Lang Whitaker, NBA.com’s All Ball blog: Sure, James Harden is a possible MVP, the same as Patrick Beverly or any other member of the Houston Rockets is a candidate. But let’s be real here: Harden’s defense remains indefensible, and as long as that narrative best explains his game, I find it hard to believe that voters will elect a one-way player into the MVP office. Harden may be an exceedingly great one-way player, but until he stops watching and starts participating on the other end, in my eyes he will not be MVP material.

For more NBA Debates, go to #AmexNBA

Blogtable: The Kawhi conundrum

Each week, we’ll ask our stable of scribes across the globe to weigh in on the most important NBA topics of the day — and then give you a chance to step on the scale, too, in the comments below.


BLOGTABLE: Next great international player | Kawhi and the Spurs | Pick a champ


> The Spurs have done a lot of things right in the last 15 years or so. What should they do, contract-wise, with Kawhi Leonard?

Steve Aschburner, NBA.comGet it done. Now. Acknowledge that Leonard has a rare bargaining chip (NBA Finals MVP) and move the “future” along. Either max him out now as reward and good will, in the hopes that eventually he’ll enter that “home team discount” realm of other Spurs stars in mid-to-late-career negotiations. Or at least pay him $1 more than the best offer sheet he can sign (max money, four years, lesser raises) as a restricted free agent next offseason. It’s time, and a lot of young NBA talent may be watching.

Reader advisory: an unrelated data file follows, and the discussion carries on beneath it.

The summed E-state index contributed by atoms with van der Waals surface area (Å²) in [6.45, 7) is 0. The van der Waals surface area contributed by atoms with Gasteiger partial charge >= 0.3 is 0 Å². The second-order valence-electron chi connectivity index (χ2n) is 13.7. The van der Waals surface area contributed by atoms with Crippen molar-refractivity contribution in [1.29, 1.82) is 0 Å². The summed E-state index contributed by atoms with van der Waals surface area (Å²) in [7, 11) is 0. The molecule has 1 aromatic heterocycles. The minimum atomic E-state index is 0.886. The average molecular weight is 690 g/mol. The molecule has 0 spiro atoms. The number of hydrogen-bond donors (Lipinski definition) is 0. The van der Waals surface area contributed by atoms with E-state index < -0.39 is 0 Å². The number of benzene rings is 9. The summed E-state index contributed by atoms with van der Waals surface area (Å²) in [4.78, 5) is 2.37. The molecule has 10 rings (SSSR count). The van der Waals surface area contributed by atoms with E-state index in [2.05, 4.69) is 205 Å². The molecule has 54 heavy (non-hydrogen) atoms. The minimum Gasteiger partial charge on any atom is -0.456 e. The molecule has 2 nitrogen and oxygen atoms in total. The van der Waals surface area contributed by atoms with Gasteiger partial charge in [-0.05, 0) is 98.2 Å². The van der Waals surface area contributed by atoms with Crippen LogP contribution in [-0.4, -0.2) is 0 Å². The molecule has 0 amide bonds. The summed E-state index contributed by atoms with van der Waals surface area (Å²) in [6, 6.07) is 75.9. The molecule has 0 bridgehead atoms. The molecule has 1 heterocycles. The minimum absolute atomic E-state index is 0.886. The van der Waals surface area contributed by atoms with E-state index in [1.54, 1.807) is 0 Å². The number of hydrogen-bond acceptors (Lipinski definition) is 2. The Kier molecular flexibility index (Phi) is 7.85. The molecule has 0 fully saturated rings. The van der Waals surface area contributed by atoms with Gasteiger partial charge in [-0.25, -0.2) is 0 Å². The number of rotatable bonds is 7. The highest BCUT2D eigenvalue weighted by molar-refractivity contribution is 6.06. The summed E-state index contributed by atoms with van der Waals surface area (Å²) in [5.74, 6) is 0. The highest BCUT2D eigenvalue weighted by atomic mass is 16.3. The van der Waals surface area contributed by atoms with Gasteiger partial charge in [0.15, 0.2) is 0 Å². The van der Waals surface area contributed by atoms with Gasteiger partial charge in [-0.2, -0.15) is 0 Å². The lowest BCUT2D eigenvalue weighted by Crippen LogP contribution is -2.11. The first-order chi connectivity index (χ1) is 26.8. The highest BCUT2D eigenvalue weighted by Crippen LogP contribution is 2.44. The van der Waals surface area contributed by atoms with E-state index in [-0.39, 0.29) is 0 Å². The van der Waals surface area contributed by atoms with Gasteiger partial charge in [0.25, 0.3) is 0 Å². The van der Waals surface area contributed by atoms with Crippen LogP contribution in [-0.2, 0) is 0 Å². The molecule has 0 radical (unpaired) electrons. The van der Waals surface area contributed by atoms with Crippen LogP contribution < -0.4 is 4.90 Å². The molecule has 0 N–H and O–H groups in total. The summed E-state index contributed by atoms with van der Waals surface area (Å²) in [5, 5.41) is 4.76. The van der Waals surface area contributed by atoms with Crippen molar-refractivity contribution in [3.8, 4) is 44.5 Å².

Kawhi Leonard (Jesse D. Garrabrant/NBAE)

Kawhi Leonard (Jesse D. Garrabrant/NBAE)

Fran Blinebury, NBA.comNothing right now. At this point, there is no reason for Leonard to sign an extension for anything less than the max. He’ll get that kind of offer next summer from somebody. And at this point, there’s no reason for the Spurs to pay out the max ahead of time.  When he gets the max offer, as a restricted free agent, they’ll be able to match it. No panic. No worries.

Scott Howard-Cooper, NBA.com: The Spurs should do the Spurs thing and sell Leonard on the benefits of being in a stable organization that remains a championship contender, hoping it will get him to lower his demands. It probably won’t. Maybe Tim Duncan, Tony Parker and Manu Ginobili can apply some pressure. And if nothing works, San Antonio has no choice but to meet the demands. Leonard is the next generation. If the Spurs don’t pay him now, they’ll certainly have to pay him later when an opponent hands Leonard a max offer sheet.

Shaun Powell, NBA.comThere’s no need to panic, that’s for sure. The Spurs keep their payroll manageable, so even if another team throws a poison-pill contract at him, they can comfortably match. One way or another, I don’t see Leonard leaving the Spurs. He has the perfect team and town for his personality, and the perfect coach at this stage in his development. Duncan, Parker, Manu … the Spurs found a way to keep them all happy and in one uniform for their entire career. This team gets it done.